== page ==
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2Mar 2011

NYTimes - Part II of the fracking water problems in PA and other Marcellus Shale country

Grrrrrr. The NYTimes's Ian Urbina is a terrific writer, turning into fully readable and absorbing prose his stolid march through piles of statistics - many of which he obtained by hard investigative work - on the scale of potential hazards from lightly regulated and manifestly highly polluted waste water the booming natural gas industry produces. Part II of his series Drilling Down: Gas Wells Recycle Water, but Toxic Risks Persist today further explores the sheer magnitude of the challenge facing regulators who stand between this waste and the public's health, not to mention protection of the general environmental impacts on rivers, streams, and water tables.

But, as with the opener on Sunday, this one throws a lot of numbers at readers but provides little proportion. Again, industry and water system managers argue that however foul the untreated raw waste water is, dilution  is the solution (plus, of course, filtering plus chemical and bio-processing). The story does not ask the next question: what is the dilution? That is a big hole, which if filled would permit the Times to tell readers why there remains reason to be worried.

I suspect the response to the latter part of that complaint is yes - regulators still must be a lot more vigilant and well-armed with authority to act. The industry, we know, is ruining a few local wells and perhaps wreaking more subtle damage generally. The story, and any further parts coming along, is a public service. It doesn't screech about proven  public hazards, but primarily tells why official watchdogs need the resources and legal power to get busy and to find out just what the dangers are.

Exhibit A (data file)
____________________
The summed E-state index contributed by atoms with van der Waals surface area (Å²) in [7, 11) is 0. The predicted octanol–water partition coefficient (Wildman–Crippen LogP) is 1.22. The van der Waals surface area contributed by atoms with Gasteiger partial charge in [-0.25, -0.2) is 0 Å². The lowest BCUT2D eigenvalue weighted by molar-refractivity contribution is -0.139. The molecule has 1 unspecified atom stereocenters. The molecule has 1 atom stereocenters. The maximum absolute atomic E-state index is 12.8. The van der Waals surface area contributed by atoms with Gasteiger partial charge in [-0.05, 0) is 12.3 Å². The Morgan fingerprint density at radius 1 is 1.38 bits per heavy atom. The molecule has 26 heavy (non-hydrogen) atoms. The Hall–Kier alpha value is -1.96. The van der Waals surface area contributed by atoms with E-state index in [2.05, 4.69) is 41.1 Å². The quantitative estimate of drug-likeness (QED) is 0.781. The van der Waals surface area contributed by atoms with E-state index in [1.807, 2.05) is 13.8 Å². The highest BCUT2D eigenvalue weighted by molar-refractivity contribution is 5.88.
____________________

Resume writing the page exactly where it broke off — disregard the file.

Still -  how about what industry and water company agents are claiming about the dilution question?

Let's get explicit. Urbina concentrates on the foul waste waters from Pennsyvania because the state has few natural geological formations in which to inject them and that would comfortably isolate the waste from  aquifers the public uses. Thus the state's gas operations recycle much of the wastewater for reuse, or they ship it to treatment plants. Separated solids may go to landfills while the partly-cleansed water returns to rivers and streams.

The numbers?  The story reports that of 680 million gallons of total waste water from natural gas operations in PA in the 18 months ending in December, at least 260 million gallons were (after treatment) poured into rivers. That's a lot of gallons. That's enough, Urbina reports, that if put in tanker trucks  - 28,800 or so - they could form a bumper to bumper line stretching from New York to Richmond, Va.

Don't drink the water in a truck like that. It'll probably be brown, smelly, and too radioactive and salty and lots of other things to risk your stomach on. But really. A line of trucks has as much water in it, at a given moment, as a modest stream of the same length. Imagine how little this is compared to all the water that has flowed in a year and a half through all the rivers and streams of the state. Want some more numbers?  In 1995, according to this document from the USGS that  I found on the web, the state of Pennsylvania withdrew 8.8 billion gallons of water from reservoirs and rivers and stuff, including 1.4 billion gallons for public (ie non-ag or industrial) use. That's not for the whole year. That's the average use every day. Lets just assume the rates today are the same as then, even though they must be larger. This means that in the year and a half it took to generate those 260 million gallons of toxic sludgy crud that got treatment and then went into the rivers, some 760 billion gallons of drinking water were used in the state. So even if the waste were not treated at all, it would be diluted by a factor of about 3,000 if it were to have been put straight into the pipes to homes. But it was not put in the pipes straight, but put in rivers. So, it was heavily diluted right off the bat and most of it went to the sea. And it was treated before being dumped in. And the water removed for drinking presumably got further treatment.